CDC recommends routine administration of pneumococcal polysaccharide vaccine for all adults 65 years or older. In addition, CDC recommends PCV13 based on shared clinical decision-making for adults 65 years or older who do not have an immunocompromising condition, cerebrospinal fluid leak, or cochlear implant and have never received a dose of PCV13. Clinicians should consider discussing PCV13 vaccination with these patients to decide if vaccination might be appropriate. See Pneumococcal Vaccination: Summary of Who and When to Vaccinate for CDC guidance for shared clinical decision-making.

Date Released: 01/31/2020

  • For adults 65 years or older who do not have an immunocompromising condition, cerebrospinal fluid leak, or cochlear implant and want to receive PCV13 AND PPSV23:
  • Administer 1 dose of PCV13 first then give 1 dose of PPSV23 at least 1 year later.
  • Footnote

    Is The Vaccine Safe For People With Lung Conditions

    The vaccine is safe for people with lung conditions. The vaccine has been tested on people with long-term conditions and on people from a range of age groups, including older people. The JCVI has decided it is safe for people with long-term conditions and that people who are high-risk should be prioritised to get the vaccine first. There is no reason to think the vaccination interacts with any medications. Treatment you are on for your lung condition should continue as normal.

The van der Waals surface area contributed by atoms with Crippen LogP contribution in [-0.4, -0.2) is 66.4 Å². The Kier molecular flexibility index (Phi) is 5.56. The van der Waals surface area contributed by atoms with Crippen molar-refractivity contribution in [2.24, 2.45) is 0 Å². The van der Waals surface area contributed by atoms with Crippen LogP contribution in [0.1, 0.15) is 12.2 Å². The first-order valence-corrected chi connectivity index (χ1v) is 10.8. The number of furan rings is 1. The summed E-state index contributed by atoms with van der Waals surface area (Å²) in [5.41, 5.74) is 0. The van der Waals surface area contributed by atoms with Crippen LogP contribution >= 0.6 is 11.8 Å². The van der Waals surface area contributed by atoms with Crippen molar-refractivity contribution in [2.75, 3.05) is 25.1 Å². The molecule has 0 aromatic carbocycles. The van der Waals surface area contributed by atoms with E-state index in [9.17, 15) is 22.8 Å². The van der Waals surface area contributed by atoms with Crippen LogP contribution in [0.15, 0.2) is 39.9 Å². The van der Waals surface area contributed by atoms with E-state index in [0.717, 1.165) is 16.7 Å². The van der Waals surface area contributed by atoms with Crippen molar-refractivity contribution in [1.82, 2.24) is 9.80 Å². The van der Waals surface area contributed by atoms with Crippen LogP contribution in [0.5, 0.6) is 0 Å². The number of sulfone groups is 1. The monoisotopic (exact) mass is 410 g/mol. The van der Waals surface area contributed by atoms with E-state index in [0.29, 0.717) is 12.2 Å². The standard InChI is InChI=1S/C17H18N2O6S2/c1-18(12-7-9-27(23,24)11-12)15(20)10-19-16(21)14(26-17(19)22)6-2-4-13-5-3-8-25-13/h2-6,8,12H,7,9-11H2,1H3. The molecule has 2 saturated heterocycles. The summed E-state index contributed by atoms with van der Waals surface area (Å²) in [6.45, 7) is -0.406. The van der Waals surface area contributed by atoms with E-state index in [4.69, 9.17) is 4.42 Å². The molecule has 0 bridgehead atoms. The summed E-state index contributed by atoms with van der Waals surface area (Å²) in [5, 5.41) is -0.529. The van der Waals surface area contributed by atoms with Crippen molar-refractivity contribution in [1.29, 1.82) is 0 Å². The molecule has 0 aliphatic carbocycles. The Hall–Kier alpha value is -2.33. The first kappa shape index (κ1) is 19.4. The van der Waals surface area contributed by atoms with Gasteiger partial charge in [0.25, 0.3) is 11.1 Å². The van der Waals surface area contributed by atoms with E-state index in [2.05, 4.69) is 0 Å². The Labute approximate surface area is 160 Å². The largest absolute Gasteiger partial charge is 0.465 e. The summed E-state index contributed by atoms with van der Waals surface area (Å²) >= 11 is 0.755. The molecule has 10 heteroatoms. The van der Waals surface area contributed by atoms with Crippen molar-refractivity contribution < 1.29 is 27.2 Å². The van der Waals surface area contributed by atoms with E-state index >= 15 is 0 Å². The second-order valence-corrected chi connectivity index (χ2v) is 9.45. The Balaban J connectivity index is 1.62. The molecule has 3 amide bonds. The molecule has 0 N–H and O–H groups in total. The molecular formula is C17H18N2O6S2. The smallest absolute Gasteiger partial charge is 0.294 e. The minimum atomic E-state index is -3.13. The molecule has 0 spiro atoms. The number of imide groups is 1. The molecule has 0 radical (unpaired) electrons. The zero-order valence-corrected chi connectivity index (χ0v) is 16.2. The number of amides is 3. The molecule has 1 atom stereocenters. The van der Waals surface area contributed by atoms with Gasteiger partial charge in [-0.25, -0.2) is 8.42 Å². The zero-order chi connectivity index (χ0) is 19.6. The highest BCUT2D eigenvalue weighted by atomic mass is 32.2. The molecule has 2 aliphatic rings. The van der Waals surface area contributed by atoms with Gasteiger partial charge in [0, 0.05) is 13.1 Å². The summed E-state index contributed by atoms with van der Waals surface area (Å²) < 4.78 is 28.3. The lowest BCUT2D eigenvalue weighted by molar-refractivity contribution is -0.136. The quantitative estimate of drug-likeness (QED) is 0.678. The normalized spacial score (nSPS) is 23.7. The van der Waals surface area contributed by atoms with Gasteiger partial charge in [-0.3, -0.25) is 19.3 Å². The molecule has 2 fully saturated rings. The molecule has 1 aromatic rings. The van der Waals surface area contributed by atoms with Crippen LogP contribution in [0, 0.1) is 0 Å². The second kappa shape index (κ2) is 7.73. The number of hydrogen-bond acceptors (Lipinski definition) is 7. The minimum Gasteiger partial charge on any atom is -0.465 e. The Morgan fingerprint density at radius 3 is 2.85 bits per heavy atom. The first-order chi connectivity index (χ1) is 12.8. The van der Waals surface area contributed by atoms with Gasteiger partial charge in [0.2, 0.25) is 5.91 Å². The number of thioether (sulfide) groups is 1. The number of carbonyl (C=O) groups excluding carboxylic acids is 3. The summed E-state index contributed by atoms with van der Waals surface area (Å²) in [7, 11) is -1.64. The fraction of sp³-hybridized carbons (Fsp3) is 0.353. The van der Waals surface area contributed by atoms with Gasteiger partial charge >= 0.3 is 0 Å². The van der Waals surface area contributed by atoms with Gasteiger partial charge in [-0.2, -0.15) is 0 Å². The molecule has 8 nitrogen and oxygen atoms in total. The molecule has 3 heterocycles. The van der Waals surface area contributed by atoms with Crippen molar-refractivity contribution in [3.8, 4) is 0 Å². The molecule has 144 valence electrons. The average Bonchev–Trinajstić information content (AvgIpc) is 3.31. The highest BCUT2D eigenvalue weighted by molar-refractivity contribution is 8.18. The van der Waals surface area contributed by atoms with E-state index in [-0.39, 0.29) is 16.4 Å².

If you are on a blood thinner caller warfarin you should be going for regular blood tests to monitor the thickness of your blood. On the day of your vaccine appointment, make sure you know your latest reading and when you were last checked. If you dont know your reading, you can get it from your GP surgery. If your reading is unknown, it could mean your vaccination might not be able to go ahead. Vaccination centres dont have access to your medical records and so cant look up your reading on the day.

    All approved vaccines have met strict standards of safety, quality and effectiveness. All approved coronavirus vaccines must go through all the clinical trials and checks all other licensed medicines go through. Other vaccines are being developed and will only be available to the public once theyve been thoroughly tested.

    You should only look at reliable sources of information about coronavirus vaccine that are updated regularly, such as this webpage and the NHS.